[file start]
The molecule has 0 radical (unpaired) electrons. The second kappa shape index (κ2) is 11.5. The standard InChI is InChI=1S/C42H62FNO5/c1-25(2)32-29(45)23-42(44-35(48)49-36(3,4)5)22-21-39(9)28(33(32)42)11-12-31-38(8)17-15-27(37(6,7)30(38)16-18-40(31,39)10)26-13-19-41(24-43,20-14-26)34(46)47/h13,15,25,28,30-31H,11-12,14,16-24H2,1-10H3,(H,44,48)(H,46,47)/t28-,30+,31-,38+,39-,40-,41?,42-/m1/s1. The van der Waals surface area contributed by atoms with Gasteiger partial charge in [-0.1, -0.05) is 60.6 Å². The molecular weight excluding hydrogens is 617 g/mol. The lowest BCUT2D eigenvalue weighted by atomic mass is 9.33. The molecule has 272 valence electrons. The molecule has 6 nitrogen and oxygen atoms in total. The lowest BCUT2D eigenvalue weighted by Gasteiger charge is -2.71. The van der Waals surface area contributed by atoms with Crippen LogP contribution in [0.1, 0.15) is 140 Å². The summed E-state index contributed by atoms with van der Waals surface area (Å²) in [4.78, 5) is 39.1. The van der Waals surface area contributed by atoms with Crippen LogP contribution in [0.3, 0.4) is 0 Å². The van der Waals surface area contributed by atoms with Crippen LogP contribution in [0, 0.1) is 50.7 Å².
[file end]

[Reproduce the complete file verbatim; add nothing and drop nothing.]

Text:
The molecule has 0 radical (unpaired) electrons. The second kappa shape index (κ2) is 11.5. The standard InChI is InChI=1S/C42H62FNO5/c1-25(2)32-29(45)23-42(44-35(48)49-36(3,4)5)22-21-39(9)28(33(32)42)11-12-31-38(8)17-15-27(37(6,7)30(38)16-18-40(31,39)10)26-13-19-41(24-43,20-14-26)34(46)47/h13,15,25,28,30-31H,11-12,14,16-24H2,1-10H3,(H,44,48)(H,46,47)/t28-,30+,31-,38+,39-,40-,41?,42-/m1/s1. The van der Waals surface area contributed by atoms with Gasteiger partial charge in [-0.1, -0.05) is 60.6 Å². The molecular weight excluding hydrogens is 617 g/mol. The lowest BCUT2D eigenvalue weighted by atomic mass is 9.33. The molecule has 272 valence electrons. The molecule has 6 nitrogen and oxygen atoms in total. The lowest BCUT2D eigenvalue weighted by Gasteiger charge is -2.71. The van der Waals surface area contributed by atoms with Crippen LogP contribution in [0.1, 0.15) is 140 Å². The summed E-state index contributed by atoms with van der Waals surface area (Å²) in [4.78, 5) is 39.1. The van der Waals surface area contributed by atoms with Crippen LogP contribution in [0.3, 0.4) is 0 Å². The van der Waals surface area contributed by atoms with Crippen LogP contribution in [0, 0.1) is 50.7 Å².